I typically generate the web pages with a standard word processing package (Microsoft Word for Windows) and convert to HTML (Microsoft provides this capability with their Internet Assistant which is available free). The resulting pages are not well formatted and I need to use the Web Editor to reformat and insert images.
|Standard GIF Image|
<CENTER><H2><B>This Is a Sample Web Page</B></H2></CENTER>
<CENTER><TABLE BORDER=3 WIDTH=50>
<TR><TDALIGN=MIDDLE><IMG SRC="file:///i|/download/whale.gif"WIDTH=140 HEIGHT=60>
<TR><TD ALIGN=MIDDLE>Standard GIF Image</TD></TR>
Images are inserted in a similar manner as with standard word processors. However, I have found only two formats universally used; GIF and JPEG. The GIF files use reduced color sets and are compact files . A similar JPEG file may be ten times the size of a corresponding GIF file. Therefore, I tend to use GIF files whenever possible. Unfortunately, I have not found it possible to simply PASTE in images. I have needed to convert them from other formats. I found on the web another shareware program, PaintShop Pro, which I use to convert images to either GIF or JPEG formats.
Effective data analysis often needs statistical and graphics capabilities beyond those available on spreadsheets such as Microsoft's EXCEL. Factor position mapping, cluster segmentation and seasonally adjusted forecasts are standard procedures needing advance statistical tools. While there are a large number of statistical packages available for the personal computer, only a few truly qualify as advanced statistics and data analysis packages. These are SAS, SPSS, SYSTAT, Statgraphics, S-Plus and BMDP. All of these have a full range of multivariate statistical techniques and scientific graphics. They are also available in Windows versions.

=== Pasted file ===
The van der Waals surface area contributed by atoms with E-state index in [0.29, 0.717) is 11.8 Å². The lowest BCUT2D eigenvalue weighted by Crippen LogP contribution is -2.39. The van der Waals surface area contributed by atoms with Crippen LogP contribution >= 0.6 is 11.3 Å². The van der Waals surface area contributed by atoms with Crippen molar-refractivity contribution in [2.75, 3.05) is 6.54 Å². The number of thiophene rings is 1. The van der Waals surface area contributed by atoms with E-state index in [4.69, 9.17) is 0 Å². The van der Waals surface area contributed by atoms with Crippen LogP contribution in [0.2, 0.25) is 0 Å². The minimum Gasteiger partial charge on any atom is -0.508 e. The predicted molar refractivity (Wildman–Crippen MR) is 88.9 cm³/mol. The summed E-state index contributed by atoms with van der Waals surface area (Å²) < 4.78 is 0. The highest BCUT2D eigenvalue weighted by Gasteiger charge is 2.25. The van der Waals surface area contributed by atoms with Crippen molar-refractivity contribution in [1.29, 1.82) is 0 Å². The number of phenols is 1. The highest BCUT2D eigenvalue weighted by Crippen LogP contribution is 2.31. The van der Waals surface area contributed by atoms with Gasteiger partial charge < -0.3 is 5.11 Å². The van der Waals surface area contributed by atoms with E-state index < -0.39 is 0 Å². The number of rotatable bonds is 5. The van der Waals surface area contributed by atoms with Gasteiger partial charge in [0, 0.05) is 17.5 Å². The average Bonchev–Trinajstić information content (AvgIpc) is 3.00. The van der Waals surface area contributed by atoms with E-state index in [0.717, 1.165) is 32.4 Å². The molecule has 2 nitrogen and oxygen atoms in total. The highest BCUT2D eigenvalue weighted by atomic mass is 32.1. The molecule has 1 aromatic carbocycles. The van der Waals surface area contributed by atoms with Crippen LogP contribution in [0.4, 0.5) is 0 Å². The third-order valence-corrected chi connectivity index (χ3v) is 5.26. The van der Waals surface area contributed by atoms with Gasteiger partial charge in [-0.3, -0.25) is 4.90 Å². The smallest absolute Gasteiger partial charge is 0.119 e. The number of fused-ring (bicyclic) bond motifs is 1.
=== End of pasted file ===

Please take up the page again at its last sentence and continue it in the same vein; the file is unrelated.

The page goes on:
A caveat at this point is needed. None of these packages are designed for the "feint at heart." They are not for the novice. The packages assume a comprehensive knowledge of the statistical tools being used. Documentation of all these packages is limited to either coding instructions or, in the case of SAS and SPSS, theoretical discussions of methodology. There are a number of textbooks, however, that do discuss data analysis using specific packages. Each package has its advocates. There are unique advantages and weaknesses to each. Among professional data analysts, however, the choice appears to be based on the familiarity of the analyst with the package. My favorite is SYSTAT though I've used SAS and SPSS as well as SYSTAT for marketing research, business modeling and in university teaching. Close colleagues have used Statgraphics and S-Plus and are very pleased with them.
SYSTAT 6.0 for Windows has recently been released. As with previous versions of SYSTAT, it is loaded with advanced statistical techniques and graphics. SYSTAT continues to have the advantage over other packages in execution speed, graphics, memory requirements, ease of use and price.